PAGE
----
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taxmanrog, Certified Public Accountant (CPA)
Category: Tax
Satisfied Customers: 624
Experience:  Licensed CPA, MA, MST with 31 years' experience. Teach Accounting and Tax courses at Masters level.
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TAXMANROG CPA ONLY I was just thinking…Remember the discussion

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I was just thinking…Remember the discussion we had regarding the Corporation did not take an ordinary and necessary deduction in error over 3 years ago. As a result the Corporation had a larger profit and the shareholder paid higher taxes.
Shareholder now is going to receive this Corporate error that created the shareholder to pay higher taxes, and now realize this as a distribution to Shareholder and pay Capital Gains taxes on this again, even though the Corporation received the Benefit, not the shareholder. The shareholder will be paying taxes twice on this error; Ordinary Income and Capital Gain.
Shareholder accepts and will pay taxes twice without receiving any benefits because of this error; can this be deferred:
Since the Shareholder is going to pay S-Corporation Distribution in Excess of Basis, and this reclassification just adds to this Capital Gain Tax; can we just record this as a Corporate Receivable/note with interest from Shareholder and have the Shareholder pay this later? This would be deferring double tax to some future date?

Welcome to Just Answers! Thank you for giving me the opportunity to assist you! I will do my best to help!


Two things here:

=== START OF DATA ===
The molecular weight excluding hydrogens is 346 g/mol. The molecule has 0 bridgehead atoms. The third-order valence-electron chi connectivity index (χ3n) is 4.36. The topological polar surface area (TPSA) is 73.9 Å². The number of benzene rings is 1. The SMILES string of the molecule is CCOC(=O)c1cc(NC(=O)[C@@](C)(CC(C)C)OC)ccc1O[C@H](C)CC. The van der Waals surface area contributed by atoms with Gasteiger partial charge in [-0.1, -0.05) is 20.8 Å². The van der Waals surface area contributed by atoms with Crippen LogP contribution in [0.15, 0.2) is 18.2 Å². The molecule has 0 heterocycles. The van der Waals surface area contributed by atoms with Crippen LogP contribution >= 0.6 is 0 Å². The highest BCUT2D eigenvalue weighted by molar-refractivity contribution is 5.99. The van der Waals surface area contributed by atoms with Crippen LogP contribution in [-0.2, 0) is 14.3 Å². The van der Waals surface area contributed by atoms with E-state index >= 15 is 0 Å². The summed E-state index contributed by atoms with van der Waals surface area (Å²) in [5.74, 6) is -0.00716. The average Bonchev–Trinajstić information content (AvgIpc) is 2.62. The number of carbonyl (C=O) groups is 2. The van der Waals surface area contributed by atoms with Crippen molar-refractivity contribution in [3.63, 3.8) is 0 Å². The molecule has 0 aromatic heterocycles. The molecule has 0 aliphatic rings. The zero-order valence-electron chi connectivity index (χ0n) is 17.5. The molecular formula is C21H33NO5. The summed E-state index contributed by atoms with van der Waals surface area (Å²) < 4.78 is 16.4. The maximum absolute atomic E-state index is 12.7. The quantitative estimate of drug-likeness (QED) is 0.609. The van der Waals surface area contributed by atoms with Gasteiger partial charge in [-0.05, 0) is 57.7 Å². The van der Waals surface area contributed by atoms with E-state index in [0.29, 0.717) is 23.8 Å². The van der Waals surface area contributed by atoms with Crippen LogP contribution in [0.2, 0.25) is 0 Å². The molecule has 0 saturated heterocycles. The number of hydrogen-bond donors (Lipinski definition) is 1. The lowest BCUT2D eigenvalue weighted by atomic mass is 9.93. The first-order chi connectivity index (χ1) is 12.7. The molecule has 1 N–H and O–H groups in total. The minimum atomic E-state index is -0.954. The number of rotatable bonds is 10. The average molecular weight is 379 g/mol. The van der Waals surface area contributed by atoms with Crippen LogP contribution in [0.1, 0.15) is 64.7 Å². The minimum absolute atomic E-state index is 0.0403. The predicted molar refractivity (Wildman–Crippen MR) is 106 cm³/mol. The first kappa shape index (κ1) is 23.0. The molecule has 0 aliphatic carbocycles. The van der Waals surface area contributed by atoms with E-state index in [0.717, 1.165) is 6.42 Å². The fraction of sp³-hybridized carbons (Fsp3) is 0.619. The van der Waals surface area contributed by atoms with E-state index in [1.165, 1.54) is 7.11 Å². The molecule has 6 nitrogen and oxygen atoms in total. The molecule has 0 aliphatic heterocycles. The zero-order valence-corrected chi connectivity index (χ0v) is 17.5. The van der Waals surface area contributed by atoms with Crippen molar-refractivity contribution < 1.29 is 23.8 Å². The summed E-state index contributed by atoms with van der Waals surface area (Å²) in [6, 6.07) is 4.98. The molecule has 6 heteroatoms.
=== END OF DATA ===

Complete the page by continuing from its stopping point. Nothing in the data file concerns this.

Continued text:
First, I was just talking today to a colleague about amending returns that were 3 to 7 years old. There is a provision in the Internal Revenue Code that prevents REFUNDS after 3 years, but there is nothing that says you cannot still amend the return to get the correct information on the returns. He was amending old returns to properly report a capital loss that was being carried forward that had been incorrectly calculated in 2005. I am now amending 2006 to present to report RMDs that were not taken, and will result in a small amount of tax each year, but less than the tax that would be assessed if it was all reported in the current year. So, in theory, you COULD amend the old return to correct your basis!


Second, I found this on Loans to Shareholders:


To avoid problems, adopt the "walk-like-a-duck, quack-like-a-duck" strategy: Even though the shareholder may have truly intended the checks to be loans, the best way to convince the IRS of that fact is to follow all of the formalities, just as if the corporation were loaning funds to a stranger. Things like promissory notes, repayment schedules, a reasonable interest rate charge, and a track record of repayments-even if not perfect-can go a long way toward persuading an IRS auditor that the parties intended the payments to be loans.

Also, the tax code provides that a distribution made by a corporation with respect to its stock is a taxable dividend to the extent of a corporation's earnings and profits [IRC Sec. 301, 316]. Whether a shareholder's withdrawals from a corporation are loans or dividend distributions depends on whether, at the time of the withdrawals, the shareholder intended to repay the amounts received and the corporation intended to require repayment [Miele, 56 T.C. 556 (1971)]. On that issue, a shareholder's statement that he or she intended to repay can be considered. But the shareholder's statement won't prove the withdrawals were loans, especially in the case of a closely held corporation, unless it is supported by other facts indicating an arms-length transaction.

The following factors have been used by courts to determine whether a corporate advance is a loan or a dividend:

1. The extent to which the shareholder controls the corporation.